It can go beyond parcels and letters into fields such as food. Australia Post also aims to add to its existing range of services, from bill payment to passports. “We have the infrastructure and the brand to be able to provide more of those and we’re thinking about what those could be.”
“We’re about delivery,” she adds. “We can deliver what Australians need ... How do we leverage that, and think about what are Australians going to need in the next five years and how do we help them?”
“No-one can bury their head in the sand around the impact of disruption and the pace of change. Every organisation, big or small, needs to always be thinking about what’s coming over the horizon.”
Putting the focus on stakeholders
If Australia Post is to make itself an ecommerce and service delivery powerhouse, says Hopkins, it has to learn how to do things more quickly. “People want things faster,” she says. They’ve been trained by Amazon and other providers to expect deliveries within hours. “The traditional parcels business where it could be delivered five or six days later and people didn’t really care – that’s gone.”
Australia Post is building infrastructure for rapid delivery. But a new parcel processing facility takes 18 months of planning to deliver, she notes. She also wants a more agile mindset, with people testing solutions more quickly – “try things and see if they work, and if they don’t, move on... I’m about speed.”
Hopkins must also work to ensure Australia Post keeps the pressures of politics and the workforce under control. Perhaps not surprisingly it has adopted wholesale the stakeholder approach to governance. Before any major decision, she says, the company asks: “what will this mean for our customers; what will this mean for our employees; what will this mean for our licensed Post Office group; what will this mean for our shareholder?”
That approach has been supported by board chairman John Stanhope, who became familiar with it over many years at the top of another sensitive business with a government past – Telstra.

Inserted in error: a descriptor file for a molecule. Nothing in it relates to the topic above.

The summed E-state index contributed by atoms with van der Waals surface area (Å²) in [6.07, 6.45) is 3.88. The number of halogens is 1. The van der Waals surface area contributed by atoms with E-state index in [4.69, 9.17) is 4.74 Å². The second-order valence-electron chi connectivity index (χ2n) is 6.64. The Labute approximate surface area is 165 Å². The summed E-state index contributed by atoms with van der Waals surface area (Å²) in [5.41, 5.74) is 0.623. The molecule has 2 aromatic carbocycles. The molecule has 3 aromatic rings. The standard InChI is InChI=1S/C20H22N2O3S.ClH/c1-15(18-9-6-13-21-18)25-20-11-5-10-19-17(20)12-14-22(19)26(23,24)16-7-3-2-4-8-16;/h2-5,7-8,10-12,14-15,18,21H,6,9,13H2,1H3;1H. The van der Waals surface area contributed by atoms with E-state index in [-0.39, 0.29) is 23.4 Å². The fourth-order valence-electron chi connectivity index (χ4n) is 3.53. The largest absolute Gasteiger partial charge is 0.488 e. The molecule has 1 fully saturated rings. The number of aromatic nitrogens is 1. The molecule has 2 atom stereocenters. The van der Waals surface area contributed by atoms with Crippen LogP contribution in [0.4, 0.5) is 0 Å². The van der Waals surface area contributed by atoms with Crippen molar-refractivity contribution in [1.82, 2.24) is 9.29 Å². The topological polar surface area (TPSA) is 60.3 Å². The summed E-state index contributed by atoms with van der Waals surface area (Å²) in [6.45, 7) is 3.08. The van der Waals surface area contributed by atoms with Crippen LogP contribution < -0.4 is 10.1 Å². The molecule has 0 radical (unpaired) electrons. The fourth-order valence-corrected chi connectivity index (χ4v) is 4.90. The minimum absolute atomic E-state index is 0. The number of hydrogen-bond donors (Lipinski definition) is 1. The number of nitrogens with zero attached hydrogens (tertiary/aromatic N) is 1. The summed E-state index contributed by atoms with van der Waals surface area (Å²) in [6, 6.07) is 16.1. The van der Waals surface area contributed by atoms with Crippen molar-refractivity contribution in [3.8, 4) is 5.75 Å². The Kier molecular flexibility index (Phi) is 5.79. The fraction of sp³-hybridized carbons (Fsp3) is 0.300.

The stakeholder approach leads to an emphasis on providing meaningful work, which is seldom heard in corporate Australia. It helps to drive the delivery discussion: giving existing staff more to deliver is an important goal. Hopkins points out proudly that traditional “posties” now deliver more than 40% of Australia Post’s parcels.
And at a time when even bankers are apologising for their lack of consideration for the community, Australia Post is asking more carefully whether they are doing the right thing. “While it’s a conversation we’ve always had, under Christine’s leadership we’re placing an even greater emphasis on this so we continue to meet changing community expectations.”
Keeping ahead of change
Few businesses face the matrix of challenges that Australia Post has grappled with over the past decade. But Hopkins says the same principles apply to most organisations, large or small.
“No-one can bury their head in the sand around the impact of disruption and the pace of change,” she says. “Every organisation, big or small, needs to always be thinking about what’s coming over the horizon, who’s doing it well in comparable industries, and saying ‘well, what’s our response to that and what do we need to do differently to stay ahead of the game’.
“Because if you’re not considering a change, you are going backwards.”
Planning the future of Australia Post
“Top-down, bottom-up, outside-in and inside-out”: it’s the phrase Australia Post CFO Janelle Hopkins uses to sum up how she thinks about planning the future of Australia Post. So what does it mean?
Outside-in: “Looking at what is going on globally around our industry and what are we seeing are the trends out there. What is going on in Australia around population growth, the growth of ecommerce? What do customers and consumers want and value?”
Inside-out: “What [are] our strengths that we can bring to deal with those challenges? So what does that brand give us? What does the fact that we deliver to every home, every day mean?”
Top-down: “What are the funding constraints of the organisation? What is the trajectory we want to be on?”
Bottom-up: “All the businesses go away and create their wish lists and things they’d like to do, and then we meet somewhere in the middle about what we can afford and prioritise.”
The four-year strategic plan
As a government business, Australia Post is required to have a four-year rolling strategic plan.
The plan takes into account the impact of population change, Australian business and economic growth and expectations of workforce needs.
If some European counterparts have seen volume decline, Australia Post aims to find out what that means for its business and tweak the numbers. “The reality is, things are moving so fast you have to update it regularly,” Hopkins says.
Hopkins has found employee buy-in straightforward. “Our employees really believe in the company and believe in the purpose of why they’re here and that’s a really nice thing.”
A system called Post People 1st (PP1st) allows employees to retrain into new jobs in the organisation. “People can see: ‘Well, one part of the business might be changing, but there are growth opportunities in other parts of the business.’”
On roadshows, she says, staff want to know about future growth opportunities, and answers to a familiar question: “What’s going to make us relevant and successful?”